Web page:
Market Correction Sparks Feeding Frenzy for Stocks

Bryan Perry

A former Wall Street financial advisor with three decades' experience, Bryan Perry focuses his efforts on high-yield income investing and quick-hitting options plays.

If you blinked or weren’t watching the market for the past week, there was a fierce correction that has erased all but a few traces of the shock and awe of the trapdoor sell-off.

U.S. equities advanced for a sixth consecutive session, overcoming a hotter-than-expected January Consumer Price Index (CPI) reading. The Nasdaq Composite led the rally, followed by the S&P 500 and the Dow Jones Industrial Average, both of which returned to positive territory for the year.

The Russell 2000 also gained on the week and got back to the flatline. The market showed an impressive performance following the release of the Consumer Price Index for January, which prompted fears that inflation is picking up: total CPI increased 0.5% month over month versus consensus of +0.4%, while core CPI, which excludes food and energy, rose 0.3% versus consensus of +0.2%.

The headline on CPI initially pushed the Dow down by over 250 points, but the market bounced back after investors had time to further digest the report, which, on a year-over-year basis, wasn’t all that alarming: total CPI and core CPI are up 2.1% and 1.8% year over year, respectively. Those readings are in line with where they’ve been for months.

Cyclical sectors, such as financials, technology, consumer discretionary, industrials and materials, have led the charge all week, indicating that investors grew more comfortable with the inflation data, which ultimately is consistent with a growing economy and increased corporate earnings. The countercyclical health care space also outperformed, but the consumer staples, utilities, telecom services and real estate groups lagged.

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In the bond market, U.S. Treasuries were weak ahead of the release of Wednesday’s economic data — which also included a disappointing Retail Sales report for January (-0.3% actual vs +0.2% consensus) — and extended their losses in the aftermath, pushing yields higher across the curve. The benchmark 10-year yield climbed eight basis points to 2.91%, which marks its highest level in more than four years, before backing off by Friday to yield 2.86%.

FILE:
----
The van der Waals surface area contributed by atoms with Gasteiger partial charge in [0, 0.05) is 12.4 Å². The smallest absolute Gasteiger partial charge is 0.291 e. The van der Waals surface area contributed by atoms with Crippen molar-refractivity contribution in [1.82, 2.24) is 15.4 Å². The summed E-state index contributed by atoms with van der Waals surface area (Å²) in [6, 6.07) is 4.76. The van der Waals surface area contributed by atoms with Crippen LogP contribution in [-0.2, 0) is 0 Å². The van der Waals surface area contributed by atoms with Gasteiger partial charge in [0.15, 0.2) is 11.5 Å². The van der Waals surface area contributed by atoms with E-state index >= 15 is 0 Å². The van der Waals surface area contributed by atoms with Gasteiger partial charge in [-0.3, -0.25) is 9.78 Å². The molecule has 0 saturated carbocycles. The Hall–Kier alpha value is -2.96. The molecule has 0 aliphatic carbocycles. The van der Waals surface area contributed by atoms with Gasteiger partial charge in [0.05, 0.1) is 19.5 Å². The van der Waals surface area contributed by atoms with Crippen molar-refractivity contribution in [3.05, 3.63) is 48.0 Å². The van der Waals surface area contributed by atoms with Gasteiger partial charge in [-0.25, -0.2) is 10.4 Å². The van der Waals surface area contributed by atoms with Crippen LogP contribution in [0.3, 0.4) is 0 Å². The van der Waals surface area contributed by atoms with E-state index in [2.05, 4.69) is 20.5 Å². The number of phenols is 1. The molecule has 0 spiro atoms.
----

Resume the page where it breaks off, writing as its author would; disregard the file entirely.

Meanwhile, the U.S. Dollar Index declined 0.8% to 88.25, a four-year low, as the greenback gave up ground against the euro (1.2459), the British pound (1.4007) and the Japanese yen (106.97). Dollar weakness helped commodities, including crude oil. West Texas Intermediate crude futures climbed 2.3% to $60.57 per barrel. On a related note, the Department of Energy reported that U.S. crude inventories rose by 1.8 million barrels last week, which was roughly in line with estimates.

Looking ahead, investors will be watching the 10-year Treasury for whether a move up through 3.0% yield will provide a stiff headwind to equities. As of last Thursday, the S&P 500 ran into its first overhead test of resistance at 2,720 (50-day moving average), where it was met with some initial profit taking before slicing through it like a hot knife through butter. The S&P has recovered 62% of its correction-related losses in what only can be described as a very impressive rally off the reaction low of 2,533.

Once the market consolidates this mighty bounce off the lows, the forward picture for the S&P looks bright. While the media may spin fear of a deep correction just around the corner to keep investors glued to pay-television business channels, there is quite a different story developing — one where the market likely will take a brief rest and then trade firmly higher. It is a classic case of how the market can even outsmart the savviest of investors. But leave no doubt, a rising level of volatility can be expected to accompany the next rally phase and trusted blue-chip stocks will be in higher demand going forward.

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In case you missed it, I encourage you to read my e-letter article from last week about how high-tech stocks have been attracting investors attention.

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